Rabu, 4 Disember 2013

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The Star Online: World Updates

Pentagon focused on weapons, data fusion as F-35 nears combat use


WASHINGTON (Reuters) - Lockheed Martin Corp's F-35 fighter jet is making good progress as it nears initial combat use by the U.S. Marine Corps in July 2015, but the company must still finalise the software needed to deliver weapons and fuse data from its many sensors, the Pentagon's F-35 program chief told Reuters.

"Getting to 2015 there's a whole lot of things that have to be put in place, not the least of which is the software on the programme," said Lt. Gen. Chris Bogdan, the Air Force three-star general who took over the helm of the $392 billion (£239 billion) F-35 programme around one year ago.

Software was the programme's No.1 critical issue, he said, noting that the jet alone had more than 8.5 million lines of code, while its related systems had 11 or 12 million more.

Officials have also launched an "earnest effort" to ensure that planes already built for the Air Force and Marine Corps are modified to adjust for issues found in flight testing so they are ready for initial combat use, Bogdan said.

The Air Force has said it plans to start using its conventional takeoff F-35 jets from mid-2016. The Navy will follow suit in late 2018.

Lockheed is building three models of the radar-evading warplane for the U.S. military and eight countries that helped fund its development: Britain, Canada, Norway, Australia, Turkey, Italy, the Netherlands and Denmark. Japan and Israel have also ordered F-35 jets.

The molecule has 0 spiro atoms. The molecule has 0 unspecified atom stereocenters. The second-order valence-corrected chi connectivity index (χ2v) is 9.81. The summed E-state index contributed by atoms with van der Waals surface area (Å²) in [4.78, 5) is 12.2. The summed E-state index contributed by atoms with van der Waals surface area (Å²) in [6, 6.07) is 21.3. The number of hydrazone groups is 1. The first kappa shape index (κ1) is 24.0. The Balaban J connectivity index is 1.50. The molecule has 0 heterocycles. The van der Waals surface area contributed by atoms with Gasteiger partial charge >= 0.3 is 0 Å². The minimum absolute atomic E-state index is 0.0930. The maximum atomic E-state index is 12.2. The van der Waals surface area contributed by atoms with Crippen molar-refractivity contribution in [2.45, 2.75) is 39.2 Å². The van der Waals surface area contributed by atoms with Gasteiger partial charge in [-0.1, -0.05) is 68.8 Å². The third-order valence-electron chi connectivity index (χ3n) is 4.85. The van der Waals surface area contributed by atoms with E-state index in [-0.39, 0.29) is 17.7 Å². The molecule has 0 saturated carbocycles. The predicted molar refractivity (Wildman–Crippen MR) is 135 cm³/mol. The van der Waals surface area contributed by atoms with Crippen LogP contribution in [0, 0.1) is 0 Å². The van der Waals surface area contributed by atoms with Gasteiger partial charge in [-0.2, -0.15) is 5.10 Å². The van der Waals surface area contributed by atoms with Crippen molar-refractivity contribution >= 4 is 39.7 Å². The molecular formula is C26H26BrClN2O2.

Bogdan told a defence logistics conference on Wednesday that the Pentagon's biggest weapons program - which is years behind schedule and 70 percent over initial cost estimates - had a "tragic past," but was now making good progress.

Bogdan said it was time to take "that baggage from the past and put it aside and judge the programme where it is today."

He said Lockheed is on track to deliver 36 jets this year, and the cost of the plane was coming down year after year. Flight testing was about 60 days behind schedule after two separate groundings early this year, but the delay could be absorbed by the margin built into the development program.

At Eglin Air Force Base in Florida on Wednesday, the programme hit a new single-day record of F-35 flights, flying 45 training missions with all three models of the new jet, said Joe DellaVedova, spokesman for the F-35 program office.

The total included 32 flights with the Marine Corp's B-model, which can land like a helicopter, 10 flights with the conventional A-model, and three flights with the Navy's C-model, designed to land on aircraft carriers. In addition, one Dutch F-35 returned to Eglin from Maryland.

In an interview after his speech, Bogdan rejected criticism that the Pentagon is ploughing ahead blindly with a program that is too complex and expensive. He said the government knows "an awful lot" about the airplane and its cost and is doing better holding its manufacturers accountable for their performance.

Bogdan said critics of the F-35 focused on the programme's delays and technical shortfalls, but the U.S. military and its allies were growing more confident in the plane every day.

He said there was growing international interest in the new stealth fighter, and South Korea, Singapore and other countries could place orders in coming years. Such orders were good for all the countries involved because they would drive down the cost of each airplane and associated infrastructure, he said.

By some measure, including the F-35's ability to manoeuvre tight turns, the F-35 is on par or even slightly below that of current fighter planes, Bogdan said.